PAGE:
Should a public university, which derives much of its funding from state and federal government, be in the business of using that taxpayer money to fund a project whose sole purpose is to besmirch the reputation of scientists, including those of other public universities?
That's the dubious position in which the University of California-San Francisco (UCSF) finds itself. And those in charge of the project won't answer any questions about it.
UCSF operates an online archive called the Industry Documents Library. Its "About" page begins with this ominous warning:
Increasingly, connections are being made between tactics taken by the tobacco industry and other corporations that influence public health, particularly on the issues of food, climate change and pharmaceuticals.
In other words, because tobacco companies lied about the dangers of smoking decades ago, UCSF believes the same to be true today of the chemical, pharmaceutical, and biotech industries. As Carl Sagan said, "Extraordinary claims require extraordinary evidence." But instead of providing evidence, their only "proof" is thousands of documents hand-picked for them by U.S. Right to Know (USRTK), a trade group representing the organic food industry.
It's even worse than it sounds. As we wrote previously, USRTK's primary beneficiary, the Organic Consumers Association, also:
...publishes anti-vaccine propaganda, promotes alternative medicine, lies about nuclear power, and peddles all sorts of conspiracy theories, including 9/11 trutherism, chemtrails, and FEMA's secret plan to implement martial law.
There have been e-mails exchanged between USRTK and anti-industry professors, some of whom work for UCSF. For example, here is an exchange between USRTK's Carey Gillam, an anti-glyphosate activist, and anti-chemical activist and UCSF Professor Tracey Woodruff. Dr. Woodruff is who negotiated funding for the UCSF Industry Documents Library by working with Rachel's Network, a group of environmental activists, which is run by a former lawyer for Earthjustice, another group of environmental activists. Now, these environmental activists are able to wrap their anti-industry agenda with the veneer of credibility due to their association with UCSF.
Is any of this a part of the UCSF archive? Of course not. Instead, you can find hundreds of pages worth of e-mails from Kevin Folta, a plant biotech scientist who once committed the egregious crime of accepting a $25,000 grant from Monsanto.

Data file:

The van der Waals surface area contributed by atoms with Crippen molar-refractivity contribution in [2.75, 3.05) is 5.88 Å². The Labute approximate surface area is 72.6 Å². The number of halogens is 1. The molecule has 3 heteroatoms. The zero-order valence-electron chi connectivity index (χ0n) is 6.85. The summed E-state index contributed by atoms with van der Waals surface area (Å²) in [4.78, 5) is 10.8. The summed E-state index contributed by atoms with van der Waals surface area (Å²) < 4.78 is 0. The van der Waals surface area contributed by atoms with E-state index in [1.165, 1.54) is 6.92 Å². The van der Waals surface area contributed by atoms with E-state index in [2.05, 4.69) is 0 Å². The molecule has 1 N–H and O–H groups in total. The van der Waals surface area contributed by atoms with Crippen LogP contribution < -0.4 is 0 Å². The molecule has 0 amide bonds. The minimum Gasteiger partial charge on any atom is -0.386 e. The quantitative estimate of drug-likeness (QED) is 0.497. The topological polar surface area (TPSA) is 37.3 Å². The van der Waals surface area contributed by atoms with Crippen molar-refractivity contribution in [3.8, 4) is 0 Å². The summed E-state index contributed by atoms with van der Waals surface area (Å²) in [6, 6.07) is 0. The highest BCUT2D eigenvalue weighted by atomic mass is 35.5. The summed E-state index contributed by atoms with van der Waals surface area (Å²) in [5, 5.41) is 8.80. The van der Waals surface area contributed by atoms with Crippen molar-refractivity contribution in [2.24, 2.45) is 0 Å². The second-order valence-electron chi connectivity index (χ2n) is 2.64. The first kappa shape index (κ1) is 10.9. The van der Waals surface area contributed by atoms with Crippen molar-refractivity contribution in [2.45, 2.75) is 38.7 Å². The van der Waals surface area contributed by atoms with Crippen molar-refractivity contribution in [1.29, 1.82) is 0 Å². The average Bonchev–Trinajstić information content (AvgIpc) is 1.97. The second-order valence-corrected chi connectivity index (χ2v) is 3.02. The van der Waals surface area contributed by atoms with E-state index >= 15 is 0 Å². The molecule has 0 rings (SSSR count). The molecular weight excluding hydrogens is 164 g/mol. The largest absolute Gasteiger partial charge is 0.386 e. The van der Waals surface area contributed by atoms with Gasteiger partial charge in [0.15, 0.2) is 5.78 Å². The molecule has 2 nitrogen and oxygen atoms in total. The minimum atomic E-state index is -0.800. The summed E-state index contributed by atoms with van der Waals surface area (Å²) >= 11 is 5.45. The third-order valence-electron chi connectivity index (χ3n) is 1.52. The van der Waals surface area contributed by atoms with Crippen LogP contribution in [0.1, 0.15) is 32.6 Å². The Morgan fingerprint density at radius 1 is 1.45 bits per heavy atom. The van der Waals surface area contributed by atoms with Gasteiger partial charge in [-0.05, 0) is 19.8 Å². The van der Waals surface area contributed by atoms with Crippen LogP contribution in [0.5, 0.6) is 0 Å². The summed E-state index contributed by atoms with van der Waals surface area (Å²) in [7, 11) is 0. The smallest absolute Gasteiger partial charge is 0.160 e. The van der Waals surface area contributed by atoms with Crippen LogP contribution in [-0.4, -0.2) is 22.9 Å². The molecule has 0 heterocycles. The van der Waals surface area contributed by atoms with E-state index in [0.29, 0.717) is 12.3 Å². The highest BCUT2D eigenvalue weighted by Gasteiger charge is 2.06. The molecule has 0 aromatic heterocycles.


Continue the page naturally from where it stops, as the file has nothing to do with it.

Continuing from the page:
The message from UCSF is crystal clear: Collaborating with industry is evil, unless it's an industry it approves of. And UCSF approves of the organic industry, but not the chemical, pharmaceutical, or biotech industries.
Outrageously, the Industry Documents Library has its own Twitter feed that brazenly declares to be "a library of millions of internal documents created by industries that harm public health" (emphasis added). UCSF -- acting in its self-appointed role as judge, jury, and executioner -- has declared that chemistry, pharmacology, and biotechnology are dangers to public health.
No Accountability from UCSF
Given this unabashed display of hypocrisy, I contacted Chris Shaffer, UCSF's University Librarian, with a list of pointed questions:
1) Have you verified the authenticity of the documents?
2) Are you aware that USRTK is funded by the Organic Consumers Association, an outlet that actively promotes anti-vaccine propaganda and conspiracy theories, such as 9/11 trutherism? What are your thoughts on that?
3) What is the purpose of the library? USRTK's mission is to label GMOs, and my reporting has shown that their chosen method of accomplishing this is by defaming biotech scientists. Does UCSF endorse USRTK's mission?
4) Did you consult with actual scientists at UCSF — some of whom probably have industry connections — prior to engaging in this project?
5) Who writes posts for your blog?
Given your interest in transparency, I find it curious that the blog posts are unsigned.
Mr. Shaffer responded, but did not answer any of my questions. Instead, this was the response. Note that Tracey Woodruff was cc'ed on the letter, one of the professors at UCSF who has a personal interest in maintaining the Industry Documents Library, as long as it doesn't contain any of her relevant e-mails with the organic industry.
"Transparency" Is Just Another Word for Propaganda
UCSF, USRTK, and other anti-chemical, anti-pharmaceutical, and anti-biotech activists are interested in "transparency" only to the extent that it harms people they dislike and benefits people they do like. That's not "scientific inquiry," as Mr. Shaffer's letter states; it's propaganda.
Taxpayer funded propaganda, mind you.